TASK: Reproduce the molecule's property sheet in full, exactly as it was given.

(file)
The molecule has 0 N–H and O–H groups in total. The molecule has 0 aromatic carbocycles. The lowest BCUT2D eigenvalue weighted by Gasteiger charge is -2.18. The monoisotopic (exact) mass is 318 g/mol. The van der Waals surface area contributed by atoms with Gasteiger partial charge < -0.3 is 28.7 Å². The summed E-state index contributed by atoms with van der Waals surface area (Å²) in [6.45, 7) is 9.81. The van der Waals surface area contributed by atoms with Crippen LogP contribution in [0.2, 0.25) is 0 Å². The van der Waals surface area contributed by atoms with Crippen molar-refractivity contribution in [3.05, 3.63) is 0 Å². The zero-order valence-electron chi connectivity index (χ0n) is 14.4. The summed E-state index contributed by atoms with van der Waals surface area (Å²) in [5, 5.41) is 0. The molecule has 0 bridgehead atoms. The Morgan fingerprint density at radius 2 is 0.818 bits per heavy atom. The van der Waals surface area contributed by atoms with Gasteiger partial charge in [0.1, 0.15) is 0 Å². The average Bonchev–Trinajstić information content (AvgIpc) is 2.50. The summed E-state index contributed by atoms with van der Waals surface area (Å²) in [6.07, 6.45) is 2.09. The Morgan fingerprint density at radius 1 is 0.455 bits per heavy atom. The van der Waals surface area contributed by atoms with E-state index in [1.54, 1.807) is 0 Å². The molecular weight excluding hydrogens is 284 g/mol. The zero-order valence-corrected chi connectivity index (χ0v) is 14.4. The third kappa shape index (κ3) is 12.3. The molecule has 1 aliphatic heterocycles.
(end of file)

The molecule has 0 N–H and O–H groups in total. The molecule has 0 aromatic carbocycles. The lowest BCUT2D eigenvalue weighted by Gasteiger charge is -2.18. The monoisotopic (exact) mass is 318 g/mol. The van der Waals surface area contributed by atoms with Gasteiger partial charge < -0.3 is 28.7 Å². The summed E-state index contributed by atoms with van der Waals surface area (Å²) in [6.45, 7) is 9.81. The van der Waals surface area contributed by atoms with Crippen LogP contribution in [0.2, 0.25) is 0 Å². The van der Waals surface area contributed by atoms with Crippen molar-refractivity contribution in [3.05, 3.63) is 0 Å². The zero-order valence-electron chi connectivity index (χ0n) is 14.4. The summed E-state index contributed by atoms with van der Waals surface area (Å²) in [5, 5.41) is 0. The molecule has 0 bridgehead atoms. The Morgan fingerprint density at radius 2 is 0.818 bits per heavy atom. The van der Waals surface area contributed by atoms with Gasteiger partial charge in [0.1, 0.15) is 0 Å². The average Bonchev–Trinajstić information content (AvgIpc) is 2.50. The summed E-state index contributed by atoms with van der Waals surface area (Å²) in [6.07, 6.45) is 2.09. The Morgan fingerprint density at radius 1 is 0.455 bits per heavy atom. The van der Waals surface area contributed by atoms with E-state index in [1.54, 1.807) is 0 Å². The molecular weight excluding hydrogens is 284 g/mol. The zero-order valence-corrected chi connectivity index (χ0v) is 14.4. The third kappa shape index (κ3) is 12.3. The molecule has 1 aliphatic heterocycles.